https://a.thumbs.redditmedia.com/VSxB-oFgeCCNvj31vHSzz1JgIMSuVrhBBse5u37uCp8.pngToday, let’s look at the lighter side of Christmas.

The Trump as Santa image comes from one of his fans at The_Donald.

It has a lot of clever detail. Ted Cruz is the elf on the outside looking in. Below Cruz’s picture are images of Trump’s unofficial campaign mascots, Harambe the Gorilla and Pepe the Frog. Hillary is in the snowball on his desk. On the opposite side is Trump’s favourite beverage, Diet Coke. Slightly to the right of that is the little red Trump Train. One of the balls on the tree has Jeff Sessions’s picture (second from the top), and another Ben Carson’s (bottom). Santa Trump’s list has Rosie O’Donnell‘s and Megyn Kelly‘s names on the Naughty side. Mike Pence and Carrier made the Nice list.

Trump’s latest achievement was getting Boeing’s CEO to back down on the cost of the new Air Force One planes. Lockheed Martin also drew the president elect’s ire over the cost of the F-35 fighter jet project. Their CEO has also agreed to re-examine pricing.

Today, December 22, Trump appointed the first successful female presidential campaign manager Kellyanne Conway as counsellor to the president. The married mother-of-four said on December 20 that she and her family would be moving to Washington DC where she planned to work on behalf of Trump in some capacity.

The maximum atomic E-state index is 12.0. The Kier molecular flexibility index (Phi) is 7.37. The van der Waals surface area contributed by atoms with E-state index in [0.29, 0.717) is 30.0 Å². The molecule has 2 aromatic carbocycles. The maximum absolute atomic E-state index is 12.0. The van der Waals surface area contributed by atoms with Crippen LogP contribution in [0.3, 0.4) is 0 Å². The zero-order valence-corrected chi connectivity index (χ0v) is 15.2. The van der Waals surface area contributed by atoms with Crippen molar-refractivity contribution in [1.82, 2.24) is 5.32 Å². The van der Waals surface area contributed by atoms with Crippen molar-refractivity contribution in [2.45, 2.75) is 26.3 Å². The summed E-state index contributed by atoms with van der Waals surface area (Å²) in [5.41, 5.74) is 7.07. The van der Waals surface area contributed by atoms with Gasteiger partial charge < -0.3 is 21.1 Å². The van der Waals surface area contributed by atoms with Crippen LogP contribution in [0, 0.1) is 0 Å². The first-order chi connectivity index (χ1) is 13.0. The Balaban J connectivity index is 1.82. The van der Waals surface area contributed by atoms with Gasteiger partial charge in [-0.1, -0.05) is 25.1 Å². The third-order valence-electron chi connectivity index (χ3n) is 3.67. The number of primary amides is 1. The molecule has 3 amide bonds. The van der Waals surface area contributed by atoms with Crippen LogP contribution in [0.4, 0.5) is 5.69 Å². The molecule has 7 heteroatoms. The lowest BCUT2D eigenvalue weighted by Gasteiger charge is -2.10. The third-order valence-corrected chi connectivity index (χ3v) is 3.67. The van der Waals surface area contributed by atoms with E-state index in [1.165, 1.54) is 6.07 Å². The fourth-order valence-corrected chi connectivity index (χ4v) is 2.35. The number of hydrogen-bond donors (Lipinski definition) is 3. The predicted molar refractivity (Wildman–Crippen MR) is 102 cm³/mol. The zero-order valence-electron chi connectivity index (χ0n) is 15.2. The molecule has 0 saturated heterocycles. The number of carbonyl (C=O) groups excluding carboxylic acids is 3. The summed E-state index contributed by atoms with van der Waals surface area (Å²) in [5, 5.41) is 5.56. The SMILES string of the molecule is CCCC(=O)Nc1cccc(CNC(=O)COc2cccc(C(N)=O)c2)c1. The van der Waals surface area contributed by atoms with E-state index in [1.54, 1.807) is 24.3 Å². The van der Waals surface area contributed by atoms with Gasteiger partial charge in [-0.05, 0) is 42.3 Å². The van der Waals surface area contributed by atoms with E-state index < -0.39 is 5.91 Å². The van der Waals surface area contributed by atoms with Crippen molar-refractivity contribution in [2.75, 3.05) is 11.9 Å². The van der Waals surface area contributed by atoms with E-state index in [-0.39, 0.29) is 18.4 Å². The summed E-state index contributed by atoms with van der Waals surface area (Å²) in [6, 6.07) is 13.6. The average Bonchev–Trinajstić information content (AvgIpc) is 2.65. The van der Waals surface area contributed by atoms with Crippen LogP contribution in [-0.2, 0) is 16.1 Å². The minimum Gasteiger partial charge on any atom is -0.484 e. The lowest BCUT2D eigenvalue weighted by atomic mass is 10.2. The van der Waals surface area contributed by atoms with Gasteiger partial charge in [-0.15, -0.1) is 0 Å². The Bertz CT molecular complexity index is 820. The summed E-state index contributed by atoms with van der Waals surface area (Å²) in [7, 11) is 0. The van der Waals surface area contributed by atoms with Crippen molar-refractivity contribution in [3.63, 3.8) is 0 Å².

Now on to posts about the secular nature of Christmas.

Historically, this time of year did not have a religious nature even when the Church took root across Europe. Efforts were made during the Middle Ages with Nativity Plays, but a widespread Christian focus occurred only in the 19th century. This eventually extended to Christmas cards, which were quite bizarre when they first appeared. My posts below explain more:

The Christmas tree — a history (related to Christianity)

Christmas gifts — a history (and a Christian defence thereof)

British attitudes towards Christmas

Bizarre Christmas cards from the 19th century

Louis Prang — father of the American Christmas card

Christmas feasting and revelry (the rehabilitation of Christmas)

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